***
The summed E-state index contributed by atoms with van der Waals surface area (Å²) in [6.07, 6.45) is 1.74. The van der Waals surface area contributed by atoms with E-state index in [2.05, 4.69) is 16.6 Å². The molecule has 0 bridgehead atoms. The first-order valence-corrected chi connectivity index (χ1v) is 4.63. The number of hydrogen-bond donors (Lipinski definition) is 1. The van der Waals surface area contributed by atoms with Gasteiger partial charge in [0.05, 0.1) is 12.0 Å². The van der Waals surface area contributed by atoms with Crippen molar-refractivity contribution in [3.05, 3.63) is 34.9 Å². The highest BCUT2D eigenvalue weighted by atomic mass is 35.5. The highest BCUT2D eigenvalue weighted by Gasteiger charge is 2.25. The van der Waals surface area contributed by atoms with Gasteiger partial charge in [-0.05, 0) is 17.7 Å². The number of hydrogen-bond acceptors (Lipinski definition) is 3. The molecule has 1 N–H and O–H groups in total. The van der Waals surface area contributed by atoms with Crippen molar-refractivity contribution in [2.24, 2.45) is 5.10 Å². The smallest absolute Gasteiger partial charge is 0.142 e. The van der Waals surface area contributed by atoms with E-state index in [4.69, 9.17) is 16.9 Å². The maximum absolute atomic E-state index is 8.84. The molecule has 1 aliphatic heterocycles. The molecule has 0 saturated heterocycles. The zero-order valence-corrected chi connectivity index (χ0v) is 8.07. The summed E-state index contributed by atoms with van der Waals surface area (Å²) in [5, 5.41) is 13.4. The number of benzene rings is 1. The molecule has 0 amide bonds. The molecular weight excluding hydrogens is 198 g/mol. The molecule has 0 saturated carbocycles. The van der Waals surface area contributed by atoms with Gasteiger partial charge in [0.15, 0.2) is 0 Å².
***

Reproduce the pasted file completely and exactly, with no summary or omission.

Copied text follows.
The summed E-state index contributed by atoms with van der Waals surface area (Å²) in [6.07, 6.45) is 1.74. The van der Waals surface area contributed by atoms with E-state index in [2.05, 4.69) is 16.6 Å². The molecule has 0 bridgehead atoms. The first-order valence-corrected chi connectivity index (χ1v) is 4.63. The number of hydrogen-bond donors (Lipinski definition) is 1. The van der Waals surface area contributed by atoms with Gasteiger partial charge in [0.05, 0.1) is 12.0 Å². The van der Waals surface area contributed by atoms with Crippen molar-refractivity contribution in [3.05, 3.63) is 34.9 Å². The highest BCUT2D eigenvalue weighted by atomic mass is 35.5. The highest BCUT2D eigenvalue weighted by Gasteiger charge is 2.25. The van der Waals surface area contributed by atoms with Gasteiger partial charge in [-0.05, 0) is 17.7 Å². The number of hydrogen-bond acceptors (Lipinski definition) is 3. The molecule has 1 N–H and O–H groups in total. The van der Waals surface area contributed by atoms with Crippen molar-refractivity contribution in [2.24, 2.45) is 5.10 Å². The smallest absolute Gasteiger partial charge is 0.142 e. The van der Waals surface area contributed by atoms with E-state index in [4.69, 9.17) is 16.9 Å². The maximum absolute atomic E-state index is 8.84. The molecule has 1 aliphatic heterocycles. The molecule has 0 saturated heterocycles. The zero-order valence-corrected chi connectivity index (χ0v) is 8.07. The summed E-state index contributed by atoms with van der Waals surface area (Å²) in [5, 5.41) is 13.4. The number of benzene rings is 1. The molecule has 0 amide bonds. The molecular weight excluding hydrogens is 198 g/mol. The molecule has 0 saturated carbocycles. The van der Waals surface area contributed by atoms with Gasteiger partial charge in [0.15, 0.2) is 0 Å².